At the same time, there is room for manipulation by purchasers who may collude with auction participants or use fake competitors. Privileged conditions may thus be created for a specific purchaser, which may lead to the artificial determination of the winner and the winning price.

The way it should be done. The legislation should establish the obligatory character of the development, adoption and publication of the local programs of managing the land that is owned by the state and local authorities. It should oversee the selection of land parcels for sale and leasing, as well as ensure free access to the information (and its open publication) on the state-owned and local land by using the public cadastre  map. More details can be found in the article “A Frozen Reform: What To Do With More Than 10 Mln Ha of State-Owned Agricultural Land”.

Moreover, in order to complicate the emergence of corruption schemes and collusion at the auctions, it is necessary to streamline the auction procedures and foresee the increase of the responsibility of the organizers and to toughen the requirements to the guarantees of auction participants (in the form of a monetary deposit or a bank guarantee).

Who will determine the winner?

The second question concerns the way of choosing a winner. Will the electronic system determine the winner by comparing price bids or will it be done by a bureaucrat (or a group of bureaucrats) based on the assessment of submitted documents? The weakness in the system will arise wherever there will be an opportunity to manipulate and annul the results of the auction after the submission of price bids.

The way it should be done. The only factor that determines the winner among all those who have been allowed to participate will be the comparison of price bids.

It is also very important to ensure that the winner is determined and the results are published on the same workday, as well as that all the officials sign the decision and all the documents by a clear deadline (for instance, within 10 days after the auction, so that there is time left for appeal in case of possible violations).

Will all land be auctioned electronically?

The question is whether the e-auction system will become obligatory for selling all land plots (or ownership rights) owned by the state or local authorities. Indeed, some corruption schemes (e.g. of lowering the value of a land lot) often function thanks to multiple exceptions to the rules.

The way it should be done. The system has to cover all land that is owned by the state and local authorities, with no exception.

Threat 3: The state will not own the relevant software

The question of who will own the software that lies in the basis of the IT system is critically important. It is related to the security of the system, and hence to the trust everyone has in it.

The Ministry of Justice once allowed a private company to gain ownership rights of the software of the registers of property rights. In 2013 this almost led to a catastrophe for the millions of Ukrainians, given the risk of losing information and the unauthorized suspension of registers that had to guarantee the property ownership rights.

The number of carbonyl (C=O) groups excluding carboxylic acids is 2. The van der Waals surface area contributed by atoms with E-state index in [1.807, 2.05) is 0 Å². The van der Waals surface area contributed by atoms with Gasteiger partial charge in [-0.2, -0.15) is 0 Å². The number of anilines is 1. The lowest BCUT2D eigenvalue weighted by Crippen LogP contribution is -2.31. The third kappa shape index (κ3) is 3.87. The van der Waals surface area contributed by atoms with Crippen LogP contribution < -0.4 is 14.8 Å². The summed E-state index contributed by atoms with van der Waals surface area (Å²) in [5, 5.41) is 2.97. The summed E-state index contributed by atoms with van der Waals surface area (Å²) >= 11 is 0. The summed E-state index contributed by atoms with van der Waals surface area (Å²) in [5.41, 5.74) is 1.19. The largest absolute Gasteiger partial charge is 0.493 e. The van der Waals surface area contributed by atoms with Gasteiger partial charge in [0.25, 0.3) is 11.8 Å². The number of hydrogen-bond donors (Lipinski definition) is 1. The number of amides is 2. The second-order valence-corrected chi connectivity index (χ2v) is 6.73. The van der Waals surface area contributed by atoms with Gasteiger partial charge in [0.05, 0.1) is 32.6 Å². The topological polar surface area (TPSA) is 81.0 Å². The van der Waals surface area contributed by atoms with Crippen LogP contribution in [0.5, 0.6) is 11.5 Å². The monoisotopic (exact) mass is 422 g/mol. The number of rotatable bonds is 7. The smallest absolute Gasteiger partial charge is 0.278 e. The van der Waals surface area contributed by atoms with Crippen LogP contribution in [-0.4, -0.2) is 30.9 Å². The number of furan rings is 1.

The way it should be done. The software can only be owned by the state, while the system has to meet the requirements to the information protection.

Threat 4: The system will remain limited to the status of a pilot project in only one Ukrainian region

The implementation of the system in the whole Ukraine will require time and money. The threat is posed by a possible lack of financing, which can block the transition from the presentation to the full-scale operation of this important system.

Therefore, the IT system itself can either ensure the openness of the process of selling

(the ownership rights of) land parcels or become a tool of manipulating land ownership. Thus, it is critically important to determine the cases and establish the procedure of holding electronic land auction by amending the Land code of Ukraine. Omitting this step would inevitable cause distrust to both the IT system and the auction itself and to the relevant government body. And it is precisely the trust in this system that determines the efficiency of electronic land auctions.

In order for the presentation of the IT platform of electronic land auction to become a step in the development of the land market (and not to die out as a mere PR move), it is necessary to solve all the issues that can endanger the implementation of this important idea.


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The author doesn`t work for, consult to, own shares in or receive funding from any company or organization that would benefit from this article, and have no relevant affiliations